Ever since 2012, Telltale Games has been a force to be reckoned with in the adventure game genre. With so many different IPs coming out left and right, it’s hard to imagine that the studio started from humble beginnings, but were able to bring down a hammer of emotions with the release of the first season of The Walking Dead. Now, there’s no better way to relive those moments, and even catch up to the latest season, with the release of The Walking Dead Collection, which contains all three seasons, The Walking Dead: Michonne, and the side-story 400 Days.
Platform Reviewed: PS4 Platforms Available: PS4, Xbox One Developer: Telltale Games Publisher: Telltale Games Release Date: December 5, 2017 Price: $49.99 This review is based on a review code provided by Telltale Games.
Telltale’s The Walking Dead has some of the best storytelling in video games, especially among the adventure game genre. The series is full of characters and decisions that have branching paths, thus warranting multiple playthroughs to experience different sides of the same story. This ever most present in the first season, which has some of the best moments among the three main seasons. It definitely has the most heart breaking moment for sure.
As things go on, however, the games do start to fall in terms of story-telling, with the third being a let down for any fan of Clementine’s story. Season two is still a strong entry in the series, with many surprising twists and developments. Compared to the other two seasons, it’s definitely the most complex, with its world building and character dynamics with Clementine. Although it’s close, it still doesn’t hold a candle to what the first season was able to accomplish by basically making grown men cry. Overall the stories shouldn’t be missed out on, especially for new comers, even if the third season is ultimately a letdown.
Although it’s not a complete reason to justify purchasing this collection, but a great addition nonetheless, are the visual upgrades to all seasons, prior the third. Lighting is dramatically changed and colors are much more vibrant compared to the original releases of the seasons, even with the current-gen ports. None of the models have been changed, however, but the due to the comic book aesthetic the games have, they still hold up and look just as great as they did back then.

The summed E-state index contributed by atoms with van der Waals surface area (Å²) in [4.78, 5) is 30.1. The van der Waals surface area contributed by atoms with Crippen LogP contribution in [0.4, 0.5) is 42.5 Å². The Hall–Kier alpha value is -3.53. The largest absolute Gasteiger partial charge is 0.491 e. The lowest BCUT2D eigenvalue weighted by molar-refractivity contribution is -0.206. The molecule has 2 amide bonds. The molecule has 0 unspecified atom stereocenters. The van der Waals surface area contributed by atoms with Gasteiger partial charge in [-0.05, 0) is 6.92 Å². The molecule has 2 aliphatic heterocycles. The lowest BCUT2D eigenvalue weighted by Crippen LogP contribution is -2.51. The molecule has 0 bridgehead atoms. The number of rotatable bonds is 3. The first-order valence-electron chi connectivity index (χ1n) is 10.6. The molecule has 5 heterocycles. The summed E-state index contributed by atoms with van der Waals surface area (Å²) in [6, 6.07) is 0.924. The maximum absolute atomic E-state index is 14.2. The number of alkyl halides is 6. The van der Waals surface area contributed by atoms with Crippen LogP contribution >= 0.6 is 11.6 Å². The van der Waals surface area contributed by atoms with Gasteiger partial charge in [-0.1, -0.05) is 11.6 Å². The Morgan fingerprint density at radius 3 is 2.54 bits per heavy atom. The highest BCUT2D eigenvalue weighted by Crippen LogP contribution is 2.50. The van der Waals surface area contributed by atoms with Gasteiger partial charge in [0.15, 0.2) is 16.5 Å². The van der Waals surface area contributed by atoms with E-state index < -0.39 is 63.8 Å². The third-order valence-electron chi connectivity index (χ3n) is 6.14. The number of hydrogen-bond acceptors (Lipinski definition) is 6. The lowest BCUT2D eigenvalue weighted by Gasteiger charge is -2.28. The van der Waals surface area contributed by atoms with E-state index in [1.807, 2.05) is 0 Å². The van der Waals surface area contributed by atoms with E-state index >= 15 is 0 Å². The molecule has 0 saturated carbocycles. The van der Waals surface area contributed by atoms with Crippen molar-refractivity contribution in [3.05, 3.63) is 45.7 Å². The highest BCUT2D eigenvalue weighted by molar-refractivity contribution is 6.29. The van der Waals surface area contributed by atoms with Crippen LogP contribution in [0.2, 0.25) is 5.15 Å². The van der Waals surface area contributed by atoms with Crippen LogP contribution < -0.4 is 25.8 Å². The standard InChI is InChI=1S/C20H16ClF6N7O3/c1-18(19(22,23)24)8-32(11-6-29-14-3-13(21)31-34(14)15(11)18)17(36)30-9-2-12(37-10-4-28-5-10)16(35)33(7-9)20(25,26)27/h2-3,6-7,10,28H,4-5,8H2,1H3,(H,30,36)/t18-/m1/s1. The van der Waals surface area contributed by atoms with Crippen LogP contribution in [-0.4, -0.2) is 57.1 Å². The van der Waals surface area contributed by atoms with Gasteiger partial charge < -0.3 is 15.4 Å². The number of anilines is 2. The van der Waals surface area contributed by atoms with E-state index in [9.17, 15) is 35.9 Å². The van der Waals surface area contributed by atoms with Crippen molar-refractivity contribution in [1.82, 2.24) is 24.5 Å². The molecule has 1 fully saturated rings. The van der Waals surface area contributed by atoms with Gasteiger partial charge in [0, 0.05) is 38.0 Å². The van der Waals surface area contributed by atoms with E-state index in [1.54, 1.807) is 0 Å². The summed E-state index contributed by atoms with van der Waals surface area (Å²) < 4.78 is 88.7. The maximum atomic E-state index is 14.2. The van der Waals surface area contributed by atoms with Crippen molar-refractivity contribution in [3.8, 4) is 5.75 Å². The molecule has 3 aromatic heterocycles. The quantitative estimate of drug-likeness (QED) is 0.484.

Since these are Telltale games, it’s to be expected to have some glitches or four. Now, it has been five years since the original release, but that didn’t stop the games from giving me a reason to restart my PS4 just to progress through the game. To be fair it only happened during my playthrough of the first season, while the rest were fairly smooth sailing. Just be wary that it could be a case to case basis scenario, while most may be free of any hassle. Otherwise, overall it’s not as janky as the originals were, but some things still slipped through the cracks.
Another gripe I have with the collection is whether its actually justifiable. Yes, there’s a visual upgrade, but other than that I don’t see any reason to pick it up, unless you’re a newcomer. If you’ve already played all of the Telltale‘s TheWalking Dead games then you can just skip out on this entirely. The new coat of paint isn’t worth the near full price the collection costs. It would’ve been a lot more enticing if the collection had some behind the scenes footage, or some interviews with the writers on how the game was written or even some scrapped ideas. Unless you’ve completely missed out on the Walking Dead zeitgeist, then pay no attention here.
Overall, the collection contains some of the best story-telling in video games, even if you lump in the third season. However, this collection should only be purchased by those who have missed out on the series entirely. It has upgraded visuals and serves a single hub for all you fans looking to take your first steps in the post-apocalyptic world known as The Walking Dead. It’s a collection of great adventure games, but isn’t necessarily a great collection.
The Walking Dead Collection - Review
We want to emphasize that 5 will always be the “average” number, not 7. So by far, it’s 50% great and it’s also 50% bad.